Research conducted under the Queensland Conservation Council’s support reveals that Queensland can source its electricity from renewable energy in one-and-a-half decade span. This move would come along with over 10000 employment opportunities.
The current jobs would operate under renewable energy infusing in the wind, solar, hydropower, and smart battery technology. This research by the QCC comes when there is an ongoing stake in the presidential campaigns. The candidates for this crucial leadership position must support this analysis through their agendas.
Leeanne Enoch of the environment ministry stated his support for the reelection of the Palaszczuk government, explaining that it would help Queensland realize the targets it set about minimizing greenhouse gas emissions by the end of this decade. This government intended to reduce emissions by half by transitioning the state to renewable energy. The complete annihilation of greenhouse gas emissions will be achievable in the next three decades if the current plans proceed as scheduled.
Media reports indicate that the leaders may withhold the blueprints that would actualize the net-zero emissions by Queensland until they re-elect them. QCC’s renewable energy expert, Tristan Edis, explained that this state witnessed extensive solar radiation that can cover the locals’ energy demands if tapped.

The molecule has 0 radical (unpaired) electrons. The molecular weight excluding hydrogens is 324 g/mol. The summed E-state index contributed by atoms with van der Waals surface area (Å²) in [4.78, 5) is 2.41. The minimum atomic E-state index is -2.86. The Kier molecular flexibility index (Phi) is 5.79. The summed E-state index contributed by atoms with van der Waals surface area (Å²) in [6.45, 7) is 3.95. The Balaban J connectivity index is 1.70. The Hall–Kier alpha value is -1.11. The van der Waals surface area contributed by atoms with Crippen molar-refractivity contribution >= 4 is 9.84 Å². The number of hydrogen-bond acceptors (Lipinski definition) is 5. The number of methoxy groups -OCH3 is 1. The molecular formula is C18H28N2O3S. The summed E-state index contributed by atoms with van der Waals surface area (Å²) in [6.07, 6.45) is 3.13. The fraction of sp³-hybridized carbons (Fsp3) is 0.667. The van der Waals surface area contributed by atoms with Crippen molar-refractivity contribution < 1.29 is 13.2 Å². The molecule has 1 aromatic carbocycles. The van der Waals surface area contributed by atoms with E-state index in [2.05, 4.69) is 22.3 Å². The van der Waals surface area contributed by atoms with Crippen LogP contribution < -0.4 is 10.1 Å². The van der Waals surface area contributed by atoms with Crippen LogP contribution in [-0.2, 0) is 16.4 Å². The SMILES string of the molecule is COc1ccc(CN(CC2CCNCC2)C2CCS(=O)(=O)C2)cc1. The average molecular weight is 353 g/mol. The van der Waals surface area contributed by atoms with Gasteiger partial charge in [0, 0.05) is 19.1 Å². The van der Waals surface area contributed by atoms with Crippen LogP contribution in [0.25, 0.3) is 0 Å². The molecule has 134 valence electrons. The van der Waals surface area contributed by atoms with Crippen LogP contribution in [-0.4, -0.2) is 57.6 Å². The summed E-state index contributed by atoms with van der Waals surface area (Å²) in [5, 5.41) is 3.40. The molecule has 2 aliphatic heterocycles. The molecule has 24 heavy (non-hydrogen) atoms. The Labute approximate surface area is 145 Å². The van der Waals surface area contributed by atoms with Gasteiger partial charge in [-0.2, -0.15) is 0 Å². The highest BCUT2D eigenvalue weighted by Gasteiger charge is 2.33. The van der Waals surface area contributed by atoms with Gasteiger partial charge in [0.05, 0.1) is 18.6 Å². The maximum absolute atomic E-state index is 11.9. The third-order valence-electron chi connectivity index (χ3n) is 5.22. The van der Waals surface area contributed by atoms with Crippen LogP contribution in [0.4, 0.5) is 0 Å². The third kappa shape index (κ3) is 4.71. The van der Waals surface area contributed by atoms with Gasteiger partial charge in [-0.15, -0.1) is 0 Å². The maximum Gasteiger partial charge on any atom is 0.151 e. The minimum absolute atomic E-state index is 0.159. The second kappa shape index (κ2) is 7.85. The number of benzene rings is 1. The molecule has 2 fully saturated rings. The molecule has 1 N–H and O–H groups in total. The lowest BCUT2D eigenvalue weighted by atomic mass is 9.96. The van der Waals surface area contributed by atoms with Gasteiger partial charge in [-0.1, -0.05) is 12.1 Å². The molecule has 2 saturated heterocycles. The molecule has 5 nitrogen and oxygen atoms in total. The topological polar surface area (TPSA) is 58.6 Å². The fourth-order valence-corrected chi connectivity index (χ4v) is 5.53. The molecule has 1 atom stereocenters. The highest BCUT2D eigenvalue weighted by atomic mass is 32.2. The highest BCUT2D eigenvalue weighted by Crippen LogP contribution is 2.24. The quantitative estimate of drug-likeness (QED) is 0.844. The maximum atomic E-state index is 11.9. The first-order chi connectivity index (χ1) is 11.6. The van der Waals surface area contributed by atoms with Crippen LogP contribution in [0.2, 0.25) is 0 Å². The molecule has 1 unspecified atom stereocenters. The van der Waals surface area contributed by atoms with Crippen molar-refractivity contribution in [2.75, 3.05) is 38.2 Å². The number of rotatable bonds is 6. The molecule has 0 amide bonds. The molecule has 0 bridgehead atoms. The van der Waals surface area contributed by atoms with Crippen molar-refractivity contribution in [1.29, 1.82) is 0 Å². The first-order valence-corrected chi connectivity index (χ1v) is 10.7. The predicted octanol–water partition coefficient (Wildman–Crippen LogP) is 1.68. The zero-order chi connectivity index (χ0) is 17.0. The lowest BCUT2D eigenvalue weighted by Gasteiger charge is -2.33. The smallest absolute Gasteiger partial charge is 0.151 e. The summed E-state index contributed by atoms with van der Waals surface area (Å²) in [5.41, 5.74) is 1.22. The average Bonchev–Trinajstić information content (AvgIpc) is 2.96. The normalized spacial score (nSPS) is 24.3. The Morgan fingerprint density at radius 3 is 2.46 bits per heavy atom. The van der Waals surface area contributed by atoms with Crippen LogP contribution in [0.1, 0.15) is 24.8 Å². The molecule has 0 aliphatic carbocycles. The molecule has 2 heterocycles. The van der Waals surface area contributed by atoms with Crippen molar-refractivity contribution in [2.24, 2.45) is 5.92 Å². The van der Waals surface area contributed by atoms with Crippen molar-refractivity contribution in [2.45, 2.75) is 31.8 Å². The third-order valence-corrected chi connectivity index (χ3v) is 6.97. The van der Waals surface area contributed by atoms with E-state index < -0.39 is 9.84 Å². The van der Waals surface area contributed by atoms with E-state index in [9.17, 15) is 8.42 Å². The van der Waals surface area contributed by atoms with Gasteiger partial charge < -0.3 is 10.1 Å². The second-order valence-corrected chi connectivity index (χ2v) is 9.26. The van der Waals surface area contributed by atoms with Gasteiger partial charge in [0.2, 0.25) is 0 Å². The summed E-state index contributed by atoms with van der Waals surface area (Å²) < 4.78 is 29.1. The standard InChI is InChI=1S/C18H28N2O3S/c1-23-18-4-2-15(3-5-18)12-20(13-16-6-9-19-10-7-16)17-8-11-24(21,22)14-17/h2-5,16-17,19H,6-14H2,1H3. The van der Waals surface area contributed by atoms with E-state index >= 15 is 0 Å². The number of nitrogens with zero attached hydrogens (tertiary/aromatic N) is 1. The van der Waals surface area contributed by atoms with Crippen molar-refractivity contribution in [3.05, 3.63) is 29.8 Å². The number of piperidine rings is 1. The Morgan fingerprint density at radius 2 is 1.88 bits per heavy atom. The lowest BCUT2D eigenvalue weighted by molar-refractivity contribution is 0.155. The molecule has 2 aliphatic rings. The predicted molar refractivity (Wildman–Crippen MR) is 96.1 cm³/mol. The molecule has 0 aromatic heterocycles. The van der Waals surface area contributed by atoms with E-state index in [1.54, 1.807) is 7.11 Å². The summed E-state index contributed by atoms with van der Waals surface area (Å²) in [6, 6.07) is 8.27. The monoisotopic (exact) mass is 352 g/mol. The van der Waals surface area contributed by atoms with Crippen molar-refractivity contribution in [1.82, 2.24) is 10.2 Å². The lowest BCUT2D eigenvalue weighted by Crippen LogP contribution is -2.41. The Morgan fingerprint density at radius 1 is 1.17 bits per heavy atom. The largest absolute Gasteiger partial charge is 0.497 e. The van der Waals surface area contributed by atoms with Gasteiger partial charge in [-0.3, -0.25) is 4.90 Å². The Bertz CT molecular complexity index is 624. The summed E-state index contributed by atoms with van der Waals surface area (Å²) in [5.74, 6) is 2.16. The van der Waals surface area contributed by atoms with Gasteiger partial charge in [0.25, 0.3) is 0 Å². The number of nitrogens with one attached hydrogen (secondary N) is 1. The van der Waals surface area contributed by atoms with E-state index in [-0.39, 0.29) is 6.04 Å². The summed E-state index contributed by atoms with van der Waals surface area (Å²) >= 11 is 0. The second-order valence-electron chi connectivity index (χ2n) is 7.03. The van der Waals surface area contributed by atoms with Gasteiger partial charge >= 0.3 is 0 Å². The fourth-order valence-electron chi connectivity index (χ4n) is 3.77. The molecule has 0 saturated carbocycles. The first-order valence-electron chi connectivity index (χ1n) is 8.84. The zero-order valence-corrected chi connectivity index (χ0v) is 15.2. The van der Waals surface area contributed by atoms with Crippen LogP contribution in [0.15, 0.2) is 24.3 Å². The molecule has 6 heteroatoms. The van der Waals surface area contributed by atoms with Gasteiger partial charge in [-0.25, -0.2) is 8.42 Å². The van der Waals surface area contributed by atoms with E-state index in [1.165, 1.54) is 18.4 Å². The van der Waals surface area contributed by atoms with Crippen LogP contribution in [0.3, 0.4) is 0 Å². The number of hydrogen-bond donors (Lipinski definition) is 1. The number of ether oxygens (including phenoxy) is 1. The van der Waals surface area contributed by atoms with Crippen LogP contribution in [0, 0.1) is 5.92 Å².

Edis explained that the residents might be unaware of the enormous quantities of renewable energy that their state can generate. He hopes that the next government can start evaluating and implementing the strategies to wipe out coal power with this clean energy. Additionally, people will enjoy an unlimited electricity supply as long as the sun is in the sky.
The research under Edis analyzed all the projects featuring renewables and discovered that they could over 9000 jobs in the erection of the facilities and over 10000 jobs in tunning these facilities. He added that these projects’ success would help the engineers come up with energy storage technology to decimate coal energy completely.
The QCC report suggests the development of approximately 120 wind and solar farms and the installation of over 20 energy storage systems.
The green paper might have been shelved to be part of the upcoming election-control tools. This green paper was engineering the transition to clean energy. Other leaders might argue that the paper was incomplete, highlighting its deficiencies. Nevertheless, it intended to keep the government in power in check to prevent mismanagement of resources in the name of transitioning to clean energy.
Furthermore, the Palaszczuk Labor Government stated that it had made some amendments to it to come up with a Climate Action plan that would realize the reduction of emissions. Currently, the government is utilizing $500 million of this plan to invest in renewables hoping to revive the economy from the coronavirus pandemic’s impact.
To conclude, the next leadership for Queensland will be instrumental in the success or failure of the current government’s energy and climate targets.